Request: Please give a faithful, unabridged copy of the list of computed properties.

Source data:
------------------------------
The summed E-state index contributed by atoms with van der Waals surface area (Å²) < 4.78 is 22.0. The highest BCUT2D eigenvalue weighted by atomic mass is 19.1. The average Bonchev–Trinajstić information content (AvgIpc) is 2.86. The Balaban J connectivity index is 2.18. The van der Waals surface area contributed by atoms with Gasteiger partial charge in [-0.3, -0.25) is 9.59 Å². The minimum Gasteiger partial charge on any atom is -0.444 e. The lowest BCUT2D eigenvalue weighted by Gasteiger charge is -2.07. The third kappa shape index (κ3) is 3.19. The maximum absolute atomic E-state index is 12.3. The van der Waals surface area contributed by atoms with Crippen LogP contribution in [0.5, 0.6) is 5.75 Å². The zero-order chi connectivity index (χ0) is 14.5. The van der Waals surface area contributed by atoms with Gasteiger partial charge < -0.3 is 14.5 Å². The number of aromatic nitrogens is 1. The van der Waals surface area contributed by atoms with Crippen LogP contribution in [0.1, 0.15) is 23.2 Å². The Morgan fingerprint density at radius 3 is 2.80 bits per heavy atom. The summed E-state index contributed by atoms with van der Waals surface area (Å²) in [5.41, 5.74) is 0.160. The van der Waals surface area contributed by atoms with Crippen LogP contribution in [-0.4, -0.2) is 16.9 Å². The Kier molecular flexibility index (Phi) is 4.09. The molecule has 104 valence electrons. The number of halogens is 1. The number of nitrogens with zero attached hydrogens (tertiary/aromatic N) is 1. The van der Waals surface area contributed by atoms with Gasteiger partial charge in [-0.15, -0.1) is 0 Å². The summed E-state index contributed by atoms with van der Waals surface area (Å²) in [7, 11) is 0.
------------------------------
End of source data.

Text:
The summed E-state index contributed by atoms with van der Waals surface area (Å²) < 4.78 is 22.0. The highest BCUT2D eigenvalue weighted by atomic mass is 19.1. The average Bonchev–Trinajstić information content (AvgIpc) is 2.86. The Balaban J connectivity index is 2.18. The van der Waals surface area contributed by atoms with Gasteiger partial charge in [-0.3, -0.25) is 9.59 Å². The minimum Gasteiger partial charge on any atom is -0.444 e. The lowest BCUT2D eigenvalue weighted by Gasteiger charge is -2.07. The third kappa shape index (κ3) is 3.19. The maximum absolute atomic E-state index is 12.3. The van der Waals surface area contributed by atoms with Crippen LogP contribution in [0.5, 0.6) is 5.75 Å². The zero-order chi connectivity index (χ0) is 14.5. The van der Waals surface area contributed by atoms with Gasteiger partial charge < -0.3 is 14.5 Å². The number of aromatic nitrogens is 1. The van der Waals surface area contributed by atoms with Crippen LogP contribution in [0.1, 0.15) is 23.2 Å². The Morgan fingerprint density at radius 3 is 2.80 bits per heavy atom. The summed E-state index contributed by atoms with van der Waals surface area (Å²) in [5.41, 5.74) is 0.160. The van der Waals surface area contributed by atoms with Crippen LogP contribution in [-0.4, -0.2) is 16.9 Å². The Kier molecular flexibility index (Phi) is 4.09. The molecule has 104 valence electrons. The number of halogens is 1. The number of nitrogens with zero attached hydrogens (tertiary/aromatic N) is 1. The van der Waals surface area contributed by atoms with Gasteiger partial charge in [-0.15, -0.1) is 0 Å². The summed E-state index contributed by atoms with van der Waals surface area (Å²) in [7, 11) is 0.